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In my C# software, I have a number of drawing tools. Each tool has its own class with a common interface. E.g. "Draw rectangle".

Now, many of these tools need to read data from my main window in order to perform their tasks. However, I don't want these tools to be coupled with my MainForm class. Obviously, there is a need for a better design. Which design pattern is suitable for the task?

Q: How can class X read arbitrary information from class Y, without coupling the two classes?

share|improve this question
A: Use interfaces. – Andre Calil Aug 20 '12 at 11:47
As @AndreCalil says, no design pattern is necessary, just create an interface with the methods to retrieve the data and make the MainForm implement this interface. – Qnan Aug 20 '12 at 11:49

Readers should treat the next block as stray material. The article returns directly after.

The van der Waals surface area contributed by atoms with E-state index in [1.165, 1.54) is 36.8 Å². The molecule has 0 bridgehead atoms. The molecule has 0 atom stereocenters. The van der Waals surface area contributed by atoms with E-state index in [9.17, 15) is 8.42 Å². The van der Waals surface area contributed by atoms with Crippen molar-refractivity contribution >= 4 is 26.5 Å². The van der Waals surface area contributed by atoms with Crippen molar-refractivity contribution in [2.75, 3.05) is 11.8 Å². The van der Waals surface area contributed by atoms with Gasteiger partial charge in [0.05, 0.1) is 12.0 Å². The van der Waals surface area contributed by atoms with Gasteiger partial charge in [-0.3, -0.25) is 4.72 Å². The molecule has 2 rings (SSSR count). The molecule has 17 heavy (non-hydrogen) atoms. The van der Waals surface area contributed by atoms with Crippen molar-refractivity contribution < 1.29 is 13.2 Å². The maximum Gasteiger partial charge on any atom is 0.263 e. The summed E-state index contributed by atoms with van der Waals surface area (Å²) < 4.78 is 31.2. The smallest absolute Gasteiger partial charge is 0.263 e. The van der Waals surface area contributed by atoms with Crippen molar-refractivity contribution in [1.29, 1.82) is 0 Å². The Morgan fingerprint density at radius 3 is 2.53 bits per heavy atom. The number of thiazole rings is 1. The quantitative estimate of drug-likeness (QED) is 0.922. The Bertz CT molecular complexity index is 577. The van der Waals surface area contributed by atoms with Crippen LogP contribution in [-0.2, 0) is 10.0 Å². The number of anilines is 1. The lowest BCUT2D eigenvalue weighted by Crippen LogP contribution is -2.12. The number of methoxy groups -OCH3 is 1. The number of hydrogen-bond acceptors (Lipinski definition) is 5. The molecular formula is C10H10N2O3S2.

Thanks. That's the most straightforward solution. I was thinking of Visitor pattern, but perhaps that would be an overkill? – l33t Aug 20 '12 at 11:59
up vote 0 down vote accepted

You want to abstract Y into an interface designed specifically just to allow retrieving the kind of information X needs.

At the same time, you don't want to leak into the interface the specifics of a particular implementation you may have in mind (for example your main window).

share|improve this answer
Indeed. OP may wish to check out this design pattern: – Andre Calil Aug 20 '12 at 11:55
That's exactly what I'm afraid of. If I make an interface it will be quite hard to keep it clean from the typical 'MainForm' stuff. – l33t Aug 20 '12 at 12:03
It may be painful, but it's the only way to keep the classes decoupled. You may want to expand the interface hierarchy so that you break the context into several smaller interfaces. Also instead of returning specific classes from Y, it's better, again, to return just interfaces. Following this way, you will be able to separate the interfaces from the implementations at all levels, eventually. – twoflower Aug 20 '12 at 12:08
Several smaller interfaces. I'll go for that. Thanks. – l33t Aug 20 '12 at 12:12

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